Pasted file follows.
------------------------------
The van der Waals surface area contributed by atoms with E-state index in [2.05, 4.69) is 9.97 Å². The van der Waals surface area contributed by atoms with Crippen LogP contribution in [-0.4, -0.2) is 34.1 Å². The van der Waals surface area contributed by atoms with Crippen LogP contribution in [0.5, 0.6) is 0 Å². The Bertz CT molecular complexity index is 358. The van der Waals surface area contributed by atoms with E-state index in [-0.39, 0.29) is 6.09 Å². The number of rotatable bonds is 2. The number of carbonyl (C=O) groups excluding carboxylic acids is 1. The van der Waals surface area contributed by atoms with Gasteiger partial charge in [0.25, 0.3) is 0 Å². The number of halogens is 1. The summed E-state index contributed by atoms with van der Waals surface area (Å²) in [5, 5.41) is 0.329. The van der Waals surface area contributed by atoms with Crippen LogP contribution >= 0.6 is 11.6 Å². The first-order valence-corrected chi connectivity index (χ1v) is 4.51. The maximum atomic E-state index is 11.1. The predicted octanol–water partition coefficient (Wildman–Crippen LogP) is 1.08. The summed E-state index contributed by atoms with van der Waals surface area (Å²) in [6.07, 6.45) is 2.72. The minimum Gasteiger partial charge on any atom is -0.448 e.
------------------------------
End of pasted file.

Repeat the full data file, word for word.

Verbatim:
The van der Waals surface area contributed by atoms with E-state index in [2.05, 4.69) is 9.97 Å². The van der Waals surface area contributed by atoms with Crippen LogP contribution in [-0.4, -0.2) is 34.1 Å². The van der Waals surface area contributed by atoms with Crippen LogP contribution in [0.5, 0.6) is 0 Å². The Bertz CT molecular complexity index is 358. The van der Waals surface area contributed by atoms with E-state index in [-0.39, 0.29) is 6.09 Å². The number of rotatable bonds is 2. The number of carbonyl (C=O) groups excluding carboxylic acids is 1. The van der Waals surface area contributed by atoms with Gasteiger partial charge in [0.25, 0.3) is 0 Å². The number of halogens is 1. The summed E-state index contributed by atoms with van der Waals surface area (Å²) in [5, 5.41) is 0.329. The van der Waals surface area contributed by atoms with Crippen LogP contribution >= 0.6 is 11.6 Å². The first-order valence-corrected chi connectivity index (χ1v) is 4.51. The maximum atomic E-state index is 11.1. The predicted octanol–water partition coefficient (Wildman–Crippen LogP) is 1.08. The summed E-state index contributed by atoms with van der Waals surface area (Å²) in [6.07, 6.45) is 2.72. The minimum Gasteiger partial charge on any atom is -0.448 e.